Category Archives: faith

Prayer that Hurts

He lay slumped on her lap like a great heavy mail sack stuffed with the cards and letters of creation’s lovelorn. They spilled from him with the blood. “Save me. Heal me. Help me. Love me. Save me. Heal me. Help me. Love me.” Over and over the messages were the same. Some were written in the scraggly script of the old, some in the sprawling letters of the very young, some on the finest stationary. Others were on scraps of newspaper, prison walls, and sheets from hospital beds. Some were stamped out in the snow, and some were imprinted on faces, especially around the eyes and mouth. “Save me. Heal me. Help me. Love me.” http://theprayinglife.com/tag/pieta/

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I felt a particular urgency and conviction as I was praying and writing the summer issue of Holy Ground, A Quarterly Reflection of the Contemplative Life. Restricted by a back injury and needing to rest as my body healed gave me time to focus on the needs of the world as the news broke on my iPad:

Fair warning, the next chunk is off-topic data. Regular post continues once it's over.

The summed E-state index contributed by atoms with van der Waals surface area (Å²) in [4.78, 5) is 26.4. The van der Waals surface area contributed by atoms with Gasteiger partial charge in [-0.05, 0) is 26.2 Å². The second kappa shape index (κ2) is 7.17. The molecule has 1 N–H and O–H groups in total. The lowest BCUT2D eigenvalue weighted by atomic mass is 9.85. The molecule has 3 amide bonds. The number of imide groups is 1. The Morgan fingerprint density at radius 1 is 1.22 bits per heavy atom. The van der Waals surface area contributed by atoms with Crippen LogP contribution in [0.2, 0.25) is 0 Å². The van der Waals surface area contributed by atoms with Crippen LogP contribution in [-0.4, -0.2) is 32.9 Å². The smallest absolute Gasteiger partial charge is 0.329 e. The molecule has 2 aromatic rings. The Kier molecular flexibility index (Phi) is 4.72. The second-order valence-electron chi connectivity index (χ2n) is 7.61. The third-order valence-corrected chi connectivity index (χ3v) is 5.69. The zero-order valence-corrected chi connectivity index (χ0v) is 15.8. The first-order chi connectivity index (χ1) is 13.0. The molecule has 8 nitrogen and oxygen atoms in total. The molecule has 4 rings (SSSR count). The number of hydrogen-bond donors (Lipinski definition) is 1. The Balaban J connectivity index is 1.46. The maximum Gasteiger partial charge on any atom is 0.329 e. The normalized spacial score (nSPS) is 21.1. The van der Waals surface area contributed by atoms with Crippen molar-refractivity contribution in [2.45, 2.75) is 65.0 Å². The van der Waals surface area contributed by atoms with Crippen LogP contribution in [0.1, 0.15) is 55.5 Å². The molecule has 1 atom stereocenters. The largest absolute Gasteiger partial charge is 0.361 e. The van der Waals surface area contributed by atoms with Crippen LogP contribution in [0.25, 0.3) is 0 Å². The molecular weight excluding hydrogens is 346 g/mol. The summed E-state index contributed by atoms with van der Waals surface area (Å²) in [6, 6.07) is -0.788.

pockets of conflict throughout the world, atrocities
back to Iraq
another kid dead on a street in Missouri
Ebola virus striding across Africa, now penetrating our borders
melting ice sheets, rancorous election season
and on and on…
Lying there on the couch, I had little escape. What can I possibly do to stem this tide?
I hope you find some help and direction in ways to responding this unique and important period of history. It is no accident we have been born in this time.
Here is an except from one section of this issue on Intercessory prayer. ( You can read the entire issue here.  Holy Ground, Intercede, Part 2 – Summer 2014)

Prayer that hurts

If anyone claiming to be united to God is always in a state of peaceful beatitude, I simply do not believe in their union with God. Such a union, to my mind, involves great sorrow for the sin and pain of the world; a sense of identity not only with God, but also with all other souls, and a great longing to redeem and heal. St. Teresa of Avila